Through their control of local government offices and influence over elected officials, members of the county committee controlled government "patronage" jobs that could be used to reward loyal party workers. At the same time, county committee members were in a position to demand financial contributions from businesses within the county in exchange for preferential treatment from the government. Firms that contributed to the machine might receive government contracts, favorable tax treatment, and prompt municipal services. Those that refused would often be harassed by county health and safety inspectors, find their tax assessments increased, and have difficulty obtaining municipal services, such as trash collection and snow clearance.
Political machines often accepted payments from criminal enterprises in exchange for protection from police interference with their activities. In New York City, for example, protection money paid by gambling and prostitution rackets offered the infamous political machine led by William Marcy Tweed a steady source of income during the mid-19th century. On election day, a massed army of small-time thugs and hoodlums returned the favors of the Tweed Ring by stuffing ballot boxes with votes for Tweed and intimidating voters.
Wards and Precincts
The county committee's control of government jobs and its ability to secure contributions from business firms enabled it to establish and maintain the machine's second organizational tier, the precinct or ward organization. A precinct is the smallest electoral district within a county. Cities are usually divided into wards, each containing a number of precincts, for the purpose of electing members of the municipal council. The machine's ward organization consisted of a ward committeeman who, in turn, directed the activities of precinct captains. Usually the committeeman and the captains received government jobs in exchange for their party efforts. Often these individuals did little actual government work. Their real job was to serve the needs of friends, families, and neighbors; secure the loyalty and votes of these constituents; and thereby strengthen the party. Many ward leaders also benefited financially from the preferential treatment they could offer local businesses and contractors. Among the most famous ward bosses was George Washington Plunkitt, a Tammany Hall ward boss of the late 1800s and early 1900s. Plunkitt's personal credo was "I seen my opportunities and I took 'em."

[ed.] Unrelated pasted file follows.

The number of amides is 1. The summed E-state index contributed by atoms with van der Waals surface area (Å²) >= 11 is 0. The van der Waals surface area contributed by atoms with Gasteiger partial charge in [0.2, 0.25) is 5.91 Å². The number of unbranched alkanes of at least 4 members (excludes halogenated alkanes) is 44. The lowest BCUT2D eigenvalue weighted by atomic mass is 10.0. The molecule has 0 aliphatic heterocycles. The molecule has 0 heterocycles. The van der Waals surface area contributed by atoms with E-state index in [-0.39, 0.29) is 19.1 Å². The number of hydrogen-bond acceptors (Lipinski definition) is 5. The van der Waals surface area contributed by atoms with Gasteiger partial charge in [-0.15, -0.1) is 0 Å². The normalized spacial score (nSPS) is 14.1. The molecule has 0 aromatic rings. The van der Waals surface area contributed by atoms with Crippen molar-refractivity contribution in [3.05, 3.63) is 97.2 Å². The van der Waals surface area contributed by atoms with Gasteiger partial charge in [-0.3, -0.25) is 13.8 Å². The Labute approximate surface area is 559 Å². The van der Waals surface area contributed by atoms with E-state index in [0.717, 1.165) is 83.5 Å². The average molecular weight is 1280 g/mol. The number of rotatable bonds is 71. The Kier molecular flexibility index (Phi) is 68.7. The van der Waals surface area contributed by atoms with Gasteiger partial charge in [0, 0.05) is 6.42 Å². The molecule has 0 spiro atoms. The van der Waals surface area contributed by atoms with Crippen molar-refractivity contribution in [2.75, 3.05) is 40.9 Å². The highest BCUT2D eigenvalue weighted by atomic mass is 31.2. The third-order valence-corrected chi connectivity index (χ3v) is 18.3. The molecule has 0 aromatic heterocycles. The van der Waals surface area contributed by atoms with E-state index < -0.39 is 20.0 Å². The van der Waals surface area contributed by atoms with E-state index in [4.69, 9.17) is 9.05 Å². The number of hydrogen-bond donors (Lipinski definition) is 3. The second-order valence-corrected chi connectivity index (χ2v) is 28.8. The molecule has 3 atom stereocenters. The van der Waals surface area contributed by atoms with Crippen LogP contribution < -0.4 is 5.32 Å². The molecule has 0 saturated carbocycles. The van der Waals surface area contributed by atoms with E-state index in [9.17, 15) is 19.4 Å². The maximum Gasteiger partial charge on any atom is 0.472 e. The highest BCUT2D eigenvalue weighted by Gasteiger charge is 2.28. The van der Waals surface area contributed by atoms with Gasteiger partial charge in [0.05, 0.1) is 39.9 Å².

The precinct captains were the machine's workhorses. Each precinct captain was responsible for establishing relationships with the several hundred families in the precinct. Captains offered a variety of services to their constituents. They could help family members find jobs with the municipal government or with businesses obligated to the government. Captains could assist with minor legal problems. Captains often operated informal social service agencies, providing money, food, clothing, and shelter to destitute constituents.